Getting Started |

What Is MATLAB? |
Provides an overview of the main features of MATLAB. |

MATLAB Documentation |
Describes the MATLAB documentation, including online and printed user guides and reference materials. |

**What Is MATLAB? **

MATLAB^{®} is a high-performance language for technical computing. It integrates computation, visualization, and programming in an easy-to-use environment where problems and solutions are expressed in familiar mathematical notation. Typical uses include

- Math and computation
- Algorithm development
- Data acquisition
- Modeling, simulation, and prototyping
- Data analysis, exploration, and visualization
- Scientific and engineering graphics
- Application development, including graphical user interface building

MATLAB is an interactive system whose basic data element is an array that does not require dimensioning. This allows you to solve many technical computing problems, especially those with matrix and vector formulations, in a fraction of the time it would take to write a program in a scalar noninteractive language such as C or Fortran.

The name MATLAB stands for *matrix laboratory*. MATLAB was originally written to provide easy access to matrix software developed by the LINPACK and EISPACK projects. Today, MATLAB engines incorporate the LAPACK and BLAS libraries, embedding the state of the art in software for matrix computation.

MATLAB has evolved over a period of years with input from many users. In university environments, it is the standard instructional tool for introductory and advanced courses in mathematics, engineering, and science. In industry, MATLAB is the tool of choice for high-productivity research, development, and analysis.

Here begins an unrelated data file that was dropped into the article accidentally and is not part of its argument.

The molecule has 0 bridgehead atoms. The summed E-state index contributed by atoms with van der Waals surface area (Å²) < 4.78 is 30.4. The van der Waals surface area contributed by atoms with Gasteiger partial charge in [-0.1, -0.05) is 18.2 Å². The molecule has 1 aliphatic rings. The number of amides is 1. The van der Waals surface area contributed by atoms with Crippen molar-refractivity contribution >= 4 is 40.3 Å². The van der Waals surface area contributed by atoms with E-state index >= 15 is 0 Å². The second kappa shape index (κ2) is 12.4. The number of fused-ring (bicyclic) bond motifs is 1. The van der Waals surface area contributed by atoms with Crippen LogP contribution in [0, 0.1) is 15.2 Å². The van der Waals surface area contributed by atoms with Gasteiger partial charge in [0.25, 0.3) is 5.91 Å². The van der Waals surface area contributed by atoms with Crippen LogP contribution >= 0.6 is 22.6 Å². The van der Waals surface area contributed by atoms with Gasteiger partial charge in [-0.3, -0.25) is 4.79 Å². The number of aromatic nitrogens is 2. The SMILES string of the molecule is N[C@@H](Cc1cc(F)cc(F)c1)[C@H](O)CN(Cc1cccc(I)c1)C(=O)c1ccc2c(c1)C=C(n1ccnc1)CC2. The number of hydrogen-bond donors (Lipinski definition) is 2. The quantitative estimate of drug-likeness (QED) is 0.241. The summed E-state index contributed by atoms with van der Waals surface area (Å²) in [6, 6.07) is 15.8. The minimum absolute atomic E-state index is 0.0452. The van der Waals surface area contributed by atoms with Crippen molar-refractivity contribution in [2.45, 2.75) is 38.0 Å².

MATLAB features a family of add-on application-specific solutions called *toolboxes*. Very important to most users of MATLAB, toolboxes allow you to *learn* and *apply* specialized technology. Toolboxes are comprehensive collections of MATLAB functions (M-files) that extend the MATLAB environment to solve particular classes of problems. Areas in which toolboxes are available include signal processing, control systems, neural networks, fuzzy logic, wavelets, simulation, and many others.

**The MATLAB System**

The MATLAB system consists of five main parts:

**Development Environment.** This is the set of tools and facilities that help you use MATLAB functions and files. Many of these tools are graphical user interfaces. It includes the MATLAB desktop and Command Window, a command history, an editor and debugger, and browsers for viewing help, the workspace, files, and the search path.

**The MATLAB Mathematical Function Library.** This is a vast collection of computational algorithms ranging from elementary functions like sum, sine, cosine, and complex arithmetic, to more sophisticated functions like matrix inverse, matrix eigenvalues, Bessel functions, and fast Fourier transforms.

**The MATLAB Language.** This is a high-level matrix/array language with control flow statements, functions, data structures, input/output, and object-oriented programming features. It allows both "programming in the small" to rapidly create quick and dirty throw-away programs, and "programming in the large" to create complete large and complex application programs.

**Graphics.** MATLAB has extensive facilities for displaying vectors and matrices as graphs, as well as annotating and printing these graphs. It includes high-level functions for two-dimensional and three-dimensional data visualization, image processing, animation, and presentation graphics. It also includes low-level functions that allow you to fully customize the appearance of graphics as well as to build complete graphical user interfaces on your MATLAB applications.

**The MATLAB Application Program Interface (API).** This is a library that allows you to write C and Fortran programs that interact with MATLAB. It includes facilities for calling routines from MATLAB (dynamic linking), calling MATLAB as a computational engine, and for reading and writing MAT-files.

Getting Started | MATLAB Documentation |